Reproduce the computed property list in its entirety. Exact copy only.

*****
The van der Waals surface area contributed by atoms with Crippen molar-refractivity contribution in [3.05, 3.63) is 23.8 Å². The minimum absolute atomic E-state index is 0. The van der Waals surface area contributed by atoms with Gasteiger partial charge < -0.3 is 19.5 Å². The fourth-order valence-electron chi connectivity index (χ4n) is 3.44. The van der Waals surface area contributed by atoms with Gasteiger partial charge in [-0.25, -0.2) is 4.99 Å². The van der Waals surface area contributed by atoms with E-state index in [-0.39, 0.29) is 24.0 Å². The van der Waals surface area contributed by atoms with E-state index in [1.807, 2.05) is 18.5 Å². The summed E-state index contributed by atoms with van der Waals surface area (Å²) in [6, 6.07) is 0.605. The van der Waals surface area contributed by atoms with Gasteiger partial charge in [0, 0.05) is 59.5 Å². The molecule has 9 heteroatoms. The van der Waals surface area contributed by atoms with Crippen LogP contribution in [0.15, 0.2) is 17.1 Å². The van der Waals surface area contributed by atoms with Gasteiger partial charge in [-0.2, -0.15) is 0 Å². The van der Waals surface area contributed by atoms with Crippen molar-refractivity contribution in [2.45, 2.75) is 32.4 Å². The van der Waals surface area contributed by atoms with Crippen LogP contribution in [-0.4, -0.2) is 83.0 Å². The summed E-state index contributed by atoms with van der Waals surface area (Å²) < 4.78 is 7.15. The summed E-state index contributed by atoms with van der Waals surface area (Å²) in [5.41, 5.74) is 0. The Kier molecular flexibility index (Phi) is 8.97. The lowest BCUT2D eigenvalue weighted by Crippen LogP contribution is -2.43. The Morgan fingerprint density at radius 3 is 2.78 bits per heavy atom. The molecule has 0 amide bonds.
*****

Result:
The van der Waals surface area contributed by atoms with Crippen molar-refractivity contribution in [3.05, 3.63) is 23.8 Å². The minimum absolute atomic E-state index is 0. The van der Waals surface area contributed by atoms with Gasteiger partial charge < -0.3 is 19.5 Å². The fourth-order valence-electron chi connectivity index (χ4n) is 3.44. The van der Waals surface area contributed by atoms with Gasteiger partial charge in [-0.25, -0.2) is 4.99 Å². The van der Waals surface area contributed by atoms with E-state index in [-0.39, 0.29) is 24.0 Å². The van der Waals surface area contributed by atoms with E-state index in [1.807, 2.05) is 18.5 Å². The summed E-state index contributed by atoms with van der Waals surface area (Å²) in [6, 6.07) is 0.605. The van der Waals surface area contributed by atoms with Gasteiger partial charge in [0, 0.05) is 59.5 Å². The molecule has 9 heteroatoms. The van der Waals surface area contributed by atoms with Crippen LogP contribution in [0.15, 0.2) is 17.1 Å². The van der Waals surface area contributed by atoms with Gasteiger partial charge in [-0.2, -0.15) is 0 Å². The van der Waals surface area contributed by atoms with Crippen molar-refractivity contribution in [2.45, 2.75) is 32.4 Å². The van der Waals surface area contributed by atoms with Crippen LogP contribution in [-0.4, -0.2) is 83.0 Å². The summed E-state index contributed by atoms with van der Waals surface area (Å²) < 4.78 is 7.15. The summed E-state index contributed by atoms with van der Waals surface area (Å²) in [5.41, 5.74) is 0. The Kier molecular flexibility index (Phi) is 8.97. The lowest BCUT2D eigenvalue weighted by Crippen LogP contribution is -2.43. The Morgan fingerprint density at radius 3 is 2.78 bits per heavy atom. The molecule has 0 amide bonds.